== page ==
Yesterday I launched a FlexTrak STM32 tracker to test my latest firmware, test my HAB Base software during a flight, and to try out a Raspberry Pi camera with a wide-angle lens. It was also my first flight using a 3D-printed tracker holder and aerial.
3D-Printing and HAB
It took me a long while to decide to buy a 3D printer, as I wondered if I’d use it very much, but the reality is that once you have one you find no end of things to make. After a while though I found that there are things I wanted to make that I couldn’t find a design for, so I started to play with TinkerCAD which is an online 3D designer that is pretty easy to use.
One thing I wanted to do was to make payloads easier to build, plus be more resilient and re-usable. So I set about designing tracker holders that incorporate an aerial with holes above and below for easy connection to the parachute above and another payload below. My printer has a print base of about 26 x 26cm, meaning I had to print in 2 parts so I made separate designs for the tracker holder the aerial, with mating surfaces that can be glued or screwed together. Here’s the holder for FlexTrak:
Note the ring at the top to connect to the payload train, the holes for screwing on the tracker, the indented strip for where the GPIO pins go, the hole at the bottom for the radio aerial connector and the hole at the back for the Pi camera cable to exit.
This is the 434MHz aerial for FlexTrak:
Note the hole for the SMA socket, the grooves for the aerial wires, and the hole for mounting a payload below. The latter avoids the usual problem of the hanging cord fouling the aerial.
To complete the aerial, insert an SMA chassis plug in the hole, with the plug side above and the solder pin below. Solder solid wire to the pin, cut at a total of 164mm, run it along the centre groove and fix with superglue. Similarly, solder 2 wires to the ground connection and run along the horizontal radial groves. The aerial can then be fitted to the assembled tracker. I found that the SMA connection was solid enough but you can screw or glue (superglue or hotmelt) the mating surfaces together if you wish.
To complete the tracker glue a battery pack to the rear of the frame, connect a camera to the Pi, and mount the lot in some expanded polystyrene foam:
I didn’t announce the flight as it was planned to be a short flight with a small balloon landing locally. However the predictions showed that the landing area with a small balloon was the other side of the a motorway, and the only way I could keep the flight away from local towns and motorways was to send it up quite high where it would be taken west into a very rural area.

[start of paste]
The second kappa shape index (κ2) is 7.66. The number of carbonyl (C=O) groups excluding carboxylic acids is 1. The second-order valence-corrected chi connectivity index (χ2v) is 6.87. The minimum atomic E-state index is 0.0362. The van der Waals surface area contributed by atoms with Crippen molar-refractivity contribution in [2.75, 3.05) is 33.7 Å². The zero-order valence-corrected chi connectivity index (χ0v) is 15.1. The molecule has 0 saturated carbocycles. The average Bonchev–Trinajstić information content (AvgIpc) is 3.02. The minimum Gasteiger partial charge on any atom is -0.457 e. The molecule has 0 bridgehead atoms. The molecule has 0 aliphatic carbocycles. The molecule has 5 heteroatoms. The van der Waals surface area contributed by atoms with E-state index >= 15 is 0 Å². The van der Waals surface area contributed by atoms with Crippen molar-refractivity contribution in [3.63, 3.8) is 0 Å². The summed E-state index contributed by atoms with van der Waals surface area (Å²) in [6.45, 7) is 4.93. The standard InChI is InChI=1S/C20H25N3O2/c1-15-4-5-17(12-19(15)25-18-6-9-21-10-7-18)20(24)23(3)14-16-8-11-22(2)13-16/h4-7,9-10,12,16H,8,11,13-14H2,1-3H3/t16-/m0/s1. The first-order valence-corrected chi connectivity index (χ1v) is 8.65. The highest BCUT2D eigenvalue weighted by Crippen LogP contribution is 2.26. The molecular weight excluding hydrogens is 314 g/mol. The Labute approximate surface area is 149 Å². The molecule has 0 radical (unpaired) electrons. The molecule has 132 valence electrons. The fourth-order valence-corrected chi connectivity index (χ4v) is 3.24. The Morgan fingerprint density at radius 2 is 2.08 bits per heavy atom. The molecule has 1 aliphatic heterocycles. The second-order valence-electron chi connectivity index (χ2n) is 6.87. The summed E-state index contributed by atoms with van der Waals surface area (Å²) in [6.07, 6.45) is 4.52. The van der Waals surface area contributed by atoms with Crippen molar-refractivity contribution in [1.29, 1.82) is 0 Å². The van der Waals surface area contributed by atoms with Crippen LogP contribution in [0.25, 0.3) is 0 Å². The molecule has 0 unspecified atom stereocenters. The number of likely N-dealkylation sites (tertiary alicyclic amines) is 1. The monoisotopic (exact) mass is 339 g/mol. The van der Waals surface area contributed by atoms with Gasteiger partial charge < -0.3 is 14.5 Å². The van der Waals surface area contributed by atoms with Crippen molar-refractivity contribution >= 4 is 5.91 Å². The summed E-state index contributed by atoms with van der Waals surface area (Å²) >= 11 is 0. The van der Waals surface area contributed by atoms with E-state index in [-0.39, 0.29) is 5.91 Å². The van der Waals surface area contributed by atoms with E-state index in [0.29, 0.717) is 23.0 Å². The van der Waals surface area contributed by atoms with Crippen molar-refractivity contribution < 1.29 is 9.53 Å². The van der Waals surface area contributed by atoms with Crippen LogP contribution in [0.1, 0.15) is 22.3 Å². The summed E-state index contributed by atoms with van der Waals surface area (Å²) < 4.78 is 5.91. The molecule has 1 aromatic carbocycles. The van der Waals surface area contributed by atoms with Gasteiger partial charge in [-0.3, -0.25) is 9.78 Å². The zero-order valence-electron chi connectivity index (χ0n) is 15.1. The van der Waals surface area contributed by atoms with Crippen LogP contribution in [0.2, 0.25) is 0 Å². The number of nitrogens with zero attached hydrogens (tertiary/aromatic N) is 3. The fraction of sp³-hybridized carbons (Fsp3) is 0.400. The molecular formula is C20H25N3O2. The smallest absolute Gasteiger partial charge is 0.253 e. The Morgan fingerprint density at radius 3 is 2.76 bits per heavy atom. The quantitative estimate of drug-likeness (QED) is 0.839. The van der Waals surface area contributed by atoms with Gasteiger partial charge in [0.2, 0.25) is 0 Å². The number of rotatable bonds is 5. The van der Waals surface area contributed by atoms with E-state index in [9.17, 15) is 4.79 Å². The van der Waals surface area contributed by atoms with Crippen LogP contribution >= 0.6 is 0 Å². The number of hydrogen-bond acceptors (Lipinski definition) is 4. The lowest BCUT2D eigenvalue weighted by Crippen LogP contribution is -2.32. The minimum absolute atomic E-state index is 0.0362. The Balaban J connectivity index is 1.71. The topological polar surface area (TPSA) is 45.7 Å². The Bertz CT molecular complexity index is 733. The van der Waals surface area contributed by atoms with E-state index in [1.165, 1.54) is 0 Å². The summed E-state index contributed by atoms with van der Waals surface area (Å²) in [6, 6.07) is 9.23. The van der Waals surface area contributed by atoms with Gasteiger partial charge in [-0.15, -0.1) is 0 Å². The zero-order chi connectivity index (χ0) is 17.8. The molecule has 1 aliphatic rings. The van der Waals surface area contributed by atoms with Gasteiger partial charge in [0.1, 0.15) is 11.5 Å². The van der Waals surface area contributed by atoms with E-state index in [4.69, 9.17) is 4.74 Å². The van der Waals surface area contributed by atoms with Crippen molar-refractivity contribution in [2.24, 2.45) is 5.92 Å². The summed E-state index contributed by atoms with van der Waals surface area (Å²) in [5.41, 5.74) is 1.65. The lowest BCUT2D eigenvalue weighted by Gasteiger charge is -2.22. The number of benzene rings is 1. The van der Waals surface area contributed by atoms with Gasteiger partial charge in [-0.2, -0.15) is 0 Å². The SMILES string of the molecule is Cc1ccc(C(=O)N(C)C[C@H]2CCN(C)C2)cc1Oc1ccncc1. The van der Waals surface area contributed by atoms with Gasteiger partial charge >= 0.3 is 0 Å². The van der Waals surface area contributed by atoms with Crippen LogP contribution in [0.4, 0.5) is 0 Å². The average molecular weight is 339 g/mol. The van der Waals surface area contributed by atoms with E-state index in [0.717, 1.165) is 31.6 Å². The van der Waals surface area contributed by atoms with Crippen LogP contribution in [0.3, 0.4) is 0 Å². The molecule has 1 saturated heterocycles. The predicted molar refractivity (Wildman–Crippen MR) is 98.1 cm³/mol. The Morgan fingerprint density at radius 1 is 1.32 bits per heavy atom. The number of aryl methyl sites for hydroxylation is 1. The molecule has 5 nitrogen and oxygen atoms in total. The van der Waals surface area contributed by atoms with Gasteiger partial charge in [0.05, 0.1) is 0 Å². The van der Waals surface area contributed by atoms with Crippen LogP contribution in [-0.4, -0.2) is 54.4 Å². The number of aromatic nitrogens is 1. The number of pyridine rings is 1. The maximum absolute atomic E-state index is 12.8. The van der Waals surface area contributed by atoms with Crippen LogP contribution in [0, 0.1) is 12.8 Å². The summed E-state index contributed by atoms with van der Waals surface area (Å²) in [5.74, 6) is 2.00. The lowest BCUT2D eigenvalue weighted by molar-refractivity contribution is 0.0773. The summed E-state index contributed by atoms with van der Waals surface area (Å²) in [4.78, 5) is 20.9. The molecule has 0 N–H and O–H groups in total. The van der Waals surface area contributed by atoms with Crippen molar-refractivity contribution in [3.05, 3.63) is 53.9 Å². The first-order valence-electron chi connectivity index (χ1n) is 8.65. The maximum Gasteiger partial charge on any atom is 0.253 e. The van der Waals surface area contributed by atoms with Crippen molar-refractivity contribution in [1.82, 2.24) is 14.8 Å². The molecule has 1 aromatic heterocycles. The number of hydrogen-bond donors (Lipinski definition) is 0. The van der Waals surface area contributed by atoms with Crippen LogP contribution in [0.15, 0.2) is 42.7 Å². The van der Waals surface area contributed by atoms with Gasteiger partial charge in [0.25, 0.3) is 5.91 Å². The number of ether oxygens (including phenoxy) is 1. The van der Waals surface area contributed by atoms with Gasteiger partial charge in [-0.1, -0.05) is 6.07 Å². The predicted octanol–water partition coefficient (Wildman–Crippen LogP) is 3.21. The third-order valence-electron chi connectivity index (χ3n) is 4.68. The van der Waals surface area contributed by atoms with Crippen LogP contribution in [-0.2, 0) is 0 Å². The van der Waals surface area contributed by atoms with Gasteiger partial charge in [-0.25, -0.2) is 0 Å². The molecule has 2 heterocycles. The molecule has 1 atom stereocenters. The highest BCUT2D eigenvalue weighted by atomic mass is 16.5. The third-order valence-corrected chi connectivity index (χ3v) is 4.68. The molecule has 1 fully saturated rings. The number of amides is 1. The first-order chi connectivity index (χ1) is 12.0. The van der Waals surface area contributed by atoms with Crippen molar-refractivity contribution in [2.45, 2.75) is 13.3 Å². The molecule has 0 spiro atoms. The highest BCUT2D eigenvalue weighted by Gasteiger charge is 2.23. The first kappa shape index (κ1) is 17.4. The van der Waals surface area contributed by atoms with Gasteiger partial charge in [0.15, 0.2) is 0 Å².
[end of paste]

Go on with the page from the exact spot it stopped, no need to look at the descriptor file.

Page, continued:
Going high means using a large balloon and a light payload. I was hoping to test a second tracker but doing so would mean using a rather larger balloon, so I left that for another day. I settled on a 1000g balloon. Here’s my launch data sheet:
I also checked the changing flight profiles during the day, and opted for a 3pm launch to land in the best area.
What I didn’t take into account, but should have, was that hydrogen flights don’t have a constant ascent rate. The prediction software works best for helium which does, but for hydrogen the initial ascent is slower and the later ascent faster than the prediction assumes. For my flight, that meant more time going east and less time higher up going west, so the eventual landing spot was well east of prediction. The landing area was still safe, as I’d built in a large margin as we should always do, but it meant landing in an area with quite a lot of trees!
Flight Check List
For those new to HAB, it might be worth me going through my usual launch procedure for my solo launches. For those launching with a team, many of these tasks can be done in parallel.
- Final check on predictions (worth doing as the prediction data updates every 6 hours and it’s best to use the latest data). From this I would hope to confirm my choice of balloon and gas fill. Most launchers will only have the one balloon and parachute, but even then you can modify the flight profile by adjusting the amount of gas, or even adding ballast or “reefing” the parachute to make it fall a bit faster.
- Fill a water bottle (I use empty/cleaned milk bottles as they have a useful handle for attaching cable ties to) according to the weight you calculated (see my sheet above for an example).
- Set out the launch area. Be aware of where the wind is coming from so you can have that behind you while you are filling (so the balloon doesn’t want to hit you in the face). Lay out the ground sheet, with a weight or peg at each corner if needed. Have the gas cylinder to your right (if you are right-handed) and a box with duct tape, cable ties, scissors and wire cutters to your left. Connect the balloon filler to the cylinder, and cable-tie the water bottle to the filler. My filling arrangement is unusual as I use the cylinder valve to regulate flow, but everyone else can open the cylinder valve at this point (and use the filler valve to start/stop flow later).
- Connect the payload(s) and parachute together with cord. I use 10 metres from payload to parachute, and 5 metres from there to the balloon. Place the balloon end of the cord to your left, and place the payload on a table or bench.
- Start up all the receivers. I generally use one receiver at home, and 2 or 3 in the chase car, but 1 at each location is enough. My car has a secondary battery for the HAB receivers and a 4G router, so I can leave everything running for many hours without the engine running. For most people they will use a laptop so ensure the laptop is charged, and take a 12V charger for it, or a mains charger and inverter.